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I am wondering how to actually determine the gradient of a vector in cylindrical coordinates. I have seen a lot of websites that just say what the general form is but I cannot seem to understand how they got there.

The vector in cylindrical coordinates that I am going to use so everyone can follow along is going to be $\vec{V}=V_{r}\hat{r}+V_{\theta}\hat{\theta}+V_{z}\hat{z}$

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Did you mean "the gradient of an scalar function" ? – Babak S. Aug 21 '13 at 15:30
Yes that's what I meant. Sorry. The function I would be dealing with is still the one above – Greg Harrington Aug 21 '13 at 15:44
As far as I have seen, gradient of a scalar function is well-known not a vector. for a vector we can speak about its "div" or "curl". – Babak S. Aug 21 '13 at 15:48
I am working on a problem where I am trying to find the divergence of the vector in cylindrical coordinates but I need to find its gradient in order to do that. I have found the general form of the gradient online but I would like to understand how that was produced instead of copying it – Greg Harrington Aug 21 '13 at 15:50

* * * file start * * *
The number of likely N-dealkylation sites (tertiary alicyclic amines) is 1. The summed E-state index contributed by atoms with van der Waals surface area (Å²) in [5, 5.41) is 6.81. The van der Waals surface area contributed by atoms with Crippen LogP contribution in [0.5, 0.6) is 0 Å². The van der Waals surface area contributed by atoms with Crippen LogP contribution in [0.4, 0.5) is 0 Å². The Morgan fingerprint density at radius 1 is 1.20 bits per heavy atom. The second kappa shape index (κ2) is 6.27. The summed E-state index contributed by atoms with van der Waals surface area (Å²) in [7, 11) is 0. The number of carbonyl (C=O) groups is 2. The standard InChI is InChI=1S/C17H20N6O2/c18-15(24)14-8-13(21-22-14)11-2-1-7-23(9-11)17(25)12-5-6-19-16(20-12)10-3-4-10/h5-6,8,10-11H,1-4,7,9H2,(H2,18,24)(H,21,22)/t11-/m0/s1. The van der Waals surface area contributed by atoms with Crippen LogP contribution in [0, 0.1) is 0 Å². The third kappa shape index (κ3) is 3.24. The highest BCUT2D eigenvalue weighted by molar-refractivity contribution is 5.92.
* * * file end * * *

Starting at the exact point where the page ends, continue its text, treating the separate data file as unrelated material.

The gradient of a vector is defined in tensor calculus : $\nabla x_i e_i = e_j \frac{\partial}{\partial x_j} x_i e_i = \delta_{ij}$. – Doctor Dan Aug 21 '13 at 16:08

On any Riemannian manifold (not necessarily curved), the gradient of a function is the metric dual of the exterior derivative.

The exterior derivative relative to any coordinate system of a function is just

$$ \mathrm{d}f = \partial_{x^1} f \mathrm{d}x^1 + \partial_{x^2} f \mathrm{d}x^2 + \cdots + \partial_{x^k} f \mathrm{d}x^k $$

What we need to do, then, is to "hit it with the inverse metric".

In cylindrical coordinates, the metric is

$$ \mathrm{d}r^2 + r^2 \mathrm{d}\theta^2 + \mathrm{d}z^2 $$

which we can write as the matrix $\mathrm{diag}(1, r^2, 1)$. Inverting the matrix gives $\mathrm{diag}(1, r^{-2}, 1)$ and so the inverse metric is

$$ \hat{r}^2 + r^{-2} \hat{\theta}^2 + \hat{z}^2 $$

So applying the inverse metric to the differential form $\mathrm{d}f$ we get

$$ \nabla f = \partial_r f \hat{r} + r^{-2} \partial_\theta f \hat{\theta} + \partial_z f \hat{z} $$

the coefficients I note are computed by taking the inverse metric as a matrix, and multiplying to it the exterior derivative as a column vector:

$$ \begin{pmatrix} 1 \\ & r^{-2} \\ & & 1\end{pmatrix} \begin{pmatrix} \partial_r f \\ \partial_\theta f \\ \partial_z f \end{pmatrix} $$

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